Updated: 8/28/2020

# Measures of Association

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Topic Overview
• Measures of association quantify relationships between variables
• In medicine and public health, measures of association most often quantify the association of exposure with disease
• Measures of association can be presented and framed in different ways for diverse purposes
• 2x2 tables can be helpful in calculating these measures • note: these tables are slightly different from 2x2 tables used to calculate diagnostic testing parameters
 Relative Risk, Odds Ratio, Attributable Risk, and Absolute Risk Reduction risk of disease in exposed group/risk of disease in unexposed group = [a/(a+b)] / [c/(c+d)] used in cohort studies or other studies where total population is known RR > 1 exposure is associated with increased risk of disease RR < 1 exposure is associated with decreased risk of disease RR = 1 no association between exposure and disease Odds ratio (OR) odds of having disease in exposed group/odds of having disease in unexposed group = ad/bc primarily used in case control studies  can be used in cohort studies when outcome is rare OR approximates RR for rare outcomes OR > 1 odds of developing disease are greater in exposed group OR < 1 odds of developing disease are reduced in exposed group OR = 1 odds of developing disease are equal in exposed and unexposed group "How much greater risk is present in the exposed group than the unexposed?" risk of disease in exposed group - risk in unexposed group = a/(a+b) - c/(c+d) Attributable risk percent (ARP) "What percent greater risk is present in the exposed group than the unexposed?" (risk of disease in exposed group - risk in unexposed group)/risk in exposed group = [a/(a+b) - c/(c+d)] / [a/(a+b)] Absolute risk reduction (ARR)  "How much risk is reduced by the intervention (or exposure)?" risk in control group - risk in intervention group = c/(c+d) - a/(a+b) Number Needed to Treat and Number Needed to Harm Number needed to treat (NNT) "How many patients needed to be treated before 1 patient will benefit?" e.g., if a treatment affords a 25% ARR, generally 4 people will have to be treated for every 1 that benefits NNT calculation is the inverse of ARR  =1/[c/(c+d) - a/(a+b)] Number needed to harm (NNH) "How many patients need to be exposed before one patient will be harmed?" NNH calculation is the inverse of AR = 1/[a/(a+b) - c/(c+d)] Population-Level Measures of Association Used to make public health decisions and allocate resources Population attributable risk (PAR) "What amount of the risk of disease in a population is attributable to a specific exposure?" (as opposed to baseline population risk) total population incidence of disease - incidence of disease amongst unexposed  = [(a+c)/(a+b+c+d) - (c/c+d)]  unit is per person e.g., if your PAR for obesity on heart disease is 0.004, the risk of heart disease for the total population that is likely due to obesity is 4 cases per 1,000 people if obesity was eliminated from the population, 4 cases of cardiac disease per every 1,000 people would be eliminated Population attributable risk percent (PAR%) "What percent of disease cases amongst a population can be attributed to a specific exposure?" (as opposed to baseline population risk) [(total population incidence of disease - incidence of disease amongst unexposed)/total population incidence of disease] * 100 = [(a+c)/(a+b+c+d) - (c/c+d)]/[(a+c)/(a+b+c+d)] * 100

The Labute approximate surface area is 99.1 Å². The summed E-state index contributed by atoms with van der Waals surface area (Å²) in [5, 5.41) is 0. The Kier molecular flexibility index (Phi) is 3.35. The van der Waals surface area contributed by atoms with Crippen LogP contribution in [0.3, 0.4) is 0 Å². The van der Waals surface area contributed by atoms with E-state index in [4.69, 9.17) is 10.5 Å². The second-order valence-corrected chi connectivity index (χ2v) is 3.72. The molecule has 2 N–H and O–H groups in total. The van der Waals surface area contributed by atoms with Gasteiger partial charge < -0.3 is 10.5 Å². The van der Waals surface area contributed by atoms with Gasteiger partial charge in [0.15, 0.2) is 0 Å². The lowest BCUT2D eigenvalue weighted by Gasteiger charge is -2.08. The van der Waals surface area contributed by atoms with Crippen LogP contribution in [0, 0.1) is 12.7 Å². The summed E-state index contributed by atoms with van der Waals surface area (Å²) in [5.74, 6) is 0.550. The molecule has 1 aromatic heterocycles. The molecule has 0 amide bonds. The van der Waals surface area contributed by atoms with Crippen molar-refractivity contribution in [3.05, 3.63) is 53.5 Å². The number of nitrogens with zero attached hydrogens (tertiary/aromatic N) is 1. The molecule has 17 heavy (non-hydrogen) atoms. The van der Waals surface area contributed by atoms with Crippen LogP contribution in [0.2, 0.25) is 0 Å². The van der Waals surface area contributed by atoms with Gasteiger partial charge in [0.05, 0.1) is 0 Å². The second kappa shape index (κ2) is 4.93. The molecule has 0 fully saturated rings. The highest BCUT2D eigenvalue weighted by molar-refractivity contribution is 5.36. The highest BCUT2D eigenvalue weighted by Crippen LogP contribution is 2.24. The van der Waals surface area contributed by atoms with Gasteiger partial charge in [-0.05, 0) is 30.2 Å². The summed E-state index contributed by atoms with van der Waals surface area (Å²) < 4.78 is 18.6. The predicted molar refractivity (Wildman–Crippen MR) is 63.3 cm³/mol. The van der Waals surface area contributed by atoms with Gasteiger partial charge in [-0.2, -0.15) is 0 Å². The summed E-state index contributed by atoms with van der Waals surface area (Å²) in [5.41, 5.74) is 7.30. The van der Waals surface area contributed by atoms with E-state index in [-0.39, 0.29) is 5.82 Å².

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Questions (5) Sorry, this question is for Sorry, this question is for

(M1.ST.14.14) A group of neurologists develop a new blood test for Alzheimer's. They are optimistic about the test, as they have found that for any given patient, the test repeatedly produces very similar results. However, they find that the new test results are not necessarily consistent with the gold standard of diagnosis. How would this new test most accurately be described?

QID: 103976
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Biased

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Neither valid nor reliable

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Select Answer to see Preferred Response Sorry, this question is for